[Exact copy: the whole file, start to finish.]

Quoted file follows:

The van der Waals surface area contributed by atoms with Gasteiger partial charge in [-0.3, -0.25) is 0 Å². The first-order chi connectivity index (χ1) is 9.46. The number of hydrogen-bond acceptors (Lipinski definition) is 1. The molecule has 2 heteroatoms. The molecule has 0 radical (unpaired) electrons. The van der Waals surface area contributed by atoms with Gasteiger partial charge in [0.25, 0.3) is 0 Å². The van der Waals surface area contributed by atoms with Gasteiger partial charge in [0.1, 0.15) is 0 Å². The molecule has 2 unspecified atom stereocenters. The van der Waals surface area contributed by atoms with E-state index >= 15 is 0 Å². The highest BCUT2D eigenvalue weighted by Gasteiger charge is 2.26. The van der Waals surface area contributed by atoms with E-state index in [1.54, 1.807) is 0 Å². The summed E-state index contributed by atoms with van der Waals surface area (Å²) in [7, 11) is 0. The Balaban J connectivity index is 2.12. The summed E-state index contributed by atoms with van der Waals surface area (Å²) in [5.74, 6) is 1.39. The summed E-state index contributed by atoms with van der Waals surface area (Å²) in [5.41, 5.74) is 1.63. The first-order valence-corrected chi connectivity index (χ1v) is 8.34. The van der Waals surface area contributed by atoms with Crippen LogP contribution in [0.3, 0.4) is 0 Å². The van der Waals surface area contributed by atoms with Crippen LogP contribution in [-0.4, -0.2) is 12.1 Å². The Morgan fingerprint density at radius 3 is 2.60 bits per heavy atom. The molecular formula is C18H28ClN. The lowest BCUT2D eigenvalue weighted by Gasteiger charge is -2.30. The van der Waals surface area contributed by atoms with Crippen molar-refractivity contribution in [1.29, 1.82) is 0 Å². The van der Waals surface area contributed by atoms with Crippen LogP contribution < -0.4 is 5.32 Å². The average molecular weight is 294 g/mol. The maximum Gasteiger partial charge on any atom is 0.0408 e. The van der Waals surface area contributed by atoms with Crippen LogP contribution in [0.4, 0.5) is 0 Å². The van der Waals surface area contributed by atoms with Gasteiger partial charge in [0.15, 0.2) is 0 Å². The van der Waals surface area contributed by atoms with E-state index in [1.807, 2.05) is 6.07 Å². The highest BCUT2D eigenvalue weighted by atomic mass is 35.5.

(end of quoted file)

The van der Waals surface area contributed by atoms with Gasteiger partial charge in [-0.3, -0.25) is 0 Å². The first-order chi connectivity index (χ1) is 9.46. The number of hydrogen-bond acceptors (Lipinski definition) is 1. The molecule has 2 heteroatoms. The molecule has 0 radical (unpaired) electrons. The van der Waals surface area contributed by atoms with Gasteiger partial charge in [0.25, 0.3) is 0 Å². The van der Waals surface area contributed by atoms with Gasteiger partial charge in [0.1, 0.15) is 0 Å². The molecule has 2 unspecified atom stereocenters. The van der Waals surface area contributed by atoms with E-state index >= 15 is 0 Å². The highest BCUT2D eigenvalue weighted by Gasteiger charge is 2.26. The van der Waals surface area contributed by atoms with E-state index in [1.54, 1.807) is 0 Å². The summed E-state index contributed by atoms with van der Waals surface area (Å²) in [7, 11) is 0. The Balaban J connectivity index is 2.12. The summed E-state index contributed by atoms with van der Waals surface area (Å²) in [5.74, 6) is 1.39. The summed E-state index contributed by atoms with van der Waals surface area (Å²) in [5.41, 5.74) is 1.63. The first-order valence-corrected chi connectivity index (χ1v) is 8.34. The van der Waals surface area contributed by atoms with Crippen LogP contribution in [0.3, 0.4) is 0 Å². The van der Waals surface area contributed by atoms with Crippen LogP contribution in [-0.4, -0.2) is 12.1 Å². The Morgan fingerprint density at radius 3 is 2.60 bits per heavy atom. The molecular formula is C18H28ClN. The lowest BCUT2D eigenvalue weighted by Gasteiger charge is -2.30. The van der Waals surface area contributed by atoms with Crippen molar-refractivity contribution in [1.29, 1.82) is 0 Å². The van der Waals surface area contributed by atoms with Crippen LogP contribution < -0.4 is 5.32 Å². The average molecular weight is 294 g/mol. The maximum Gasteiger partial charge on any atom is 0.0408 e. The van der Waals surface area contributed by atoms with Crippen LogP contribution in [0.4, 0.5) is 0 Å². The van der Waals surface area contributed by atoms with Gasteiger partial charge in [0.15, 0.2) is 0 Å². The van der Waals surface area contributed by atoms with E-state index in [1.807, 2.05) is 6.07 Å². The highest BCUT2D eigenvalue weighted by atomic mass is 35.5.